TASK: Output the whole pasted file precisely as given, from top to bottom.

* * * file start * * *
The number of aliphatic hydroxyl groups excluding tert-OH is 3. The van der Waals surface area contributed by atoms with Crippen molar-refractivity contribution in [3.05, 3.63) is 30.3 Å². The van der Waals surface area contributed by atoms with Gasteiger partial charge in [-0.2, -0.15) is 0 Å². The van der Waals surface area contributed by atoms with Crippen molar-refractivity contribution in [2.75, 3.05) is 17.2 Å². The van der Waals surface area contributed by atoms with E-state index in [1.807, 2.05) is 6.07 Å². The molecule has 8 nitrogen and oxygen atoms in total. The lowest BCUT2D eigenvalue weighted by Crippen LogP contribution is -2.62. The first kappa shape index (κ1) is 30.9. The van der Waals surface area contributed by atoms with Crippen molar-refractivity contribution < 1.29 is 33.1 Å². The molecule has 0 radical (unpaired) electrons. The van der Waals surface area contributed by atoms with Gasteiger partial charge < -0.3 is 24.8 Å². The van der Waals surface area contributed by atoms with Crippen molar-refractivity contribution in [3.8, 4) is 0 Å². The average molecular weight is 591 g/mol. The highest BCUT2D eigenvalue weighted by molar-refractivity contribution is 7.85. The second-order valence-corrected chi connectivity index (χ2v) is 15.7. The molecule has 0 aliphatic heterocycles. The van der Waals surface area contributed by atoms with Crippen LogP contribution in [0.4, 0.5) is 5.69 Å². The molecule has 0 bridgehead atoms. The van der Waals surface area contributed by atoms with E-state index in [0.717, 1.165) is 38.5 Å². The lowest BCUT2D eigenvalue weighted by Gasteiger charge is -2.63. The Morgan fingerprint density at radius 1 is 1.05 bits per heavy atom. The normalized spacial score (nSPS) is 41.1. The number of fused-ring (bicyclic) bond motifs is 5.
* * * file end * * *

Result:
The number of aliphatic hydroxyl groups excluding tert-OH is 3. The van der Waals surface area contributed by atoms with Crippen molar-refractivity contribution in [3.05, 3.63) is 30.3 Å². The van der Waals surface area contributed by atoms with Gasteiger partial charge in [-0.2, -0.15) is 0 Å². The van der Waals surface area contributed by atoms with Crippen molar-refractivity contribution in [2.75, 3.05) is 17.2 Å². The van der Waals surface area contributed by atoms with E-state index in [1.807, 2.05) is 6.07 Å². The molecule has 8 nitrogen and oxygen atoms in total. The lowest BCUT2D eigenvalue weighted by Crippen LogP contribution is -2.62. The first kappa shape index (κ1) is 30.9. The van der Waals surface area contributed by atoms with Crippen molar-refractivity contribution < 1.29 is 33.1 Å². The molecule has 0 radical (unpaired) electrons. The van der Waals surface area contributed by atoms with Gasteiger partial charge < -0.3 is 24.8 Å². The van der Waals surface area contributed by atoms with Crippen molar-refractivity contribution in [3.8, 4) is 0 Å². The average molecular weight is 591 g/mol. The highest BCUT2D eigenvalue weighted by molar-refractivity contribution is 7.85. The second-order valence-corrected chi connectivity index (χ2v) is 15.7. The molecule has 0 aliphatic heterocycles. The van der Waals surface area contributed by atoms with Crippen LogP contribution in [0.4, 0.5) is 5.69 Å². The molecule has 0 bridgehead atoms. The van der Waals surface area contributed by atoms with E-state index in [0.717, 1.165) is 38.5 Å². The lowest BCUT2D eigenvalue weighted by Gasteiger charge is -2.63. The Morgan fingerprint density at radius 1 is 1.05 bits per heavy atom. The normalized spacial score (nSPS) is 41.1. The number of fused-ring (bicyclic) bond motifs is 5.